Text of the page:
A skyscraper built in record time

Empire State Building construction

Despite the gargantuan scope of the project, from start to finish, it took only 20 months to complete not only the design and planning but also the entire construction of the Empire State Building. The building was erected on the site of the former Waldorf-Astoria Hotel. Following this hotel’s demolition, the contractors Starrett Brothers and Eken began a chain assembly process to erect the skyscraper in a timespan of just 410 days. Thanks to an impressive team of 3,400 men working tirelessly every day on this project, four and a half floors were added every week! The first 30 floors were completed even though some details on the ground floor had yet to be finished. The construction of the Empire State Building was completed faster than expected, and within budget, but not without the loss of five construction workers during its construction.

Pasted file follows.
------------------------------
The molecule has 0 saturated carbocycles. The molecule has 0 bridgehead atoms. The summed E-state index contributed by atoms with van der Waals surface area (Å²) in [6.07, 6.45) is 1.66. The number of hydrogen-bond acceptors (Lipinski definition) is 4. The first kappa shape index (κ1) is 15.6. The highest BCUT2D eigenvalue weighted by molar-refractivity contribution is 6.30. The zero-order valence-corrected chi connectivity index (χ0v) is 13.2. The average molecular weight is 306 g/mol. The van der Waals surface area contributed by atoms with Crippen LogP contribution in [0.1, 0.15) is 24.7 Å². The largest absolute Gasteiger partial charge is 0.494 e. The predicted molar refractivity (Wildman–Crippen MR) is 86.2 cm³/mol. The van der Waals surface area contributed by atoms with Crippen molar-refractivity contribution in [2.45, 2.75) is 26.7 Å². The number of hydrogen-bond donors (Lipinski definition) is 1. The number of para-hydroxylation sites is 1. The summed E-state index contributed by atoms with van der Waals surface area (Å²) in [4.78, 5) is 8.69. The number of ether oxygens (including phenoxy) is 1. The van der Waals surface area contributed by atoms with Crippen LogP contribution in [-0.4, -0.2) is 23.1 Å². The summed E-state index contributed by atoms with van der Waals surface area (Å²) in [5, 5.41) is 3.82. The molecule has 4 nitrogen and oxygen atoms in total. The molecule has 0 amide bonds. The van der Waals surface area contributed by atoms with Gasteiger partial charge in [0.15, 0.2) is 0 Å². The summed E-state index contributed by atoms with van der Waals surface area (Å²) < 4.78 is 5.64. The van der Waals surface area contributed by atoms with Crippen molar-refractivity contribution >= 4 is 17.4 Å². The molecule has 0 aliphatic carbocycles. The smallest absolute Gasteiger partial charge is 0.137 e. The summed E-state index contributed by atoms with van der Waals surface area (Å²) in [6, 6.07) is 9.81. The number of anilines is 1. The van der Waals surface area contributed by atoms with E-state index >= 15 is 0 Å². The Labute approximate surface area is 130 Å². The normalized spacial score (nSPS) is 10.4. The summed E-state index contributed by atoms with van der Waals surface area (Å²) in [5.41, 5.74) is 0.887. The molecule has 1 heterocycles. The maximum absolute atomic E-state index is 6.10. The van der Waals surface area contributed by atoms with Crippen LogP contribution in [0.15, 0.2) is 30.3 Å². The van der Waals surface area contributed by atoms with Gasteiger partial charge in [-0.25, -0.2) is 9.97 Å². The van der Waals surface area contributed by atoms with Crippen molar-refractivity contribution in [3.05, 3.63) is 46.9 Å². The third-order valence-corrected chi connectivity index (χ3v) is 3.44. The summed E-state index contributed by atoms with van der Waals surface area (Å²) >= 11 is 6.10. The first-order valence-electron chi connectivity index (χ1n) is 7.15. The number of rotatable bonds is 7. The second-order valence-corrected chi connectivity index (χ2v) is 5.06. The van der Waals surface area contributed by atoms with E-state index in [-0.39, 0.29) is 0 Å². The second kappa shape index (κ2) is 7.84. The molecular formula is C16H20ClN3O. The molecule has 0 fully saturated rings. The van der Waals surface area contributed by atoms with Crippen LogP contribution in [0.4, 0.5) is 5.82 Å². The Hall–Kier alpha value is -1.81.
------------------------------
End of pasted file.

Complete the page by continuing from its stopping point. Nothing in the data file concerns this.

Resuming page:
In the early stages of its planning, the Empire State Building was a far from promising project.

The stock market crash of 1929 and the beginning of the Great Depression didn’t create ideal conditions for its development. Initially, the building was to house mainly offices, but when it opened in 1931, only 25% of its business premises were occupied, giving rise to it being labelled the Empty State Building. The owners of the building tried everything to attract new tenants including leaving the lights on in empty offices as well as launching an ambitious advertising campaign. In 1932, after the death of Thomas Edison, who had invented the highly dubious ‘spirit phone’, a session to contact his ghost was even organized on the 82nd floor of the building! Despite all these efforts, the upper half of the skyscraper remained unoccupied, and it wasn’t until just before the Second World War, that it would finally become profitable.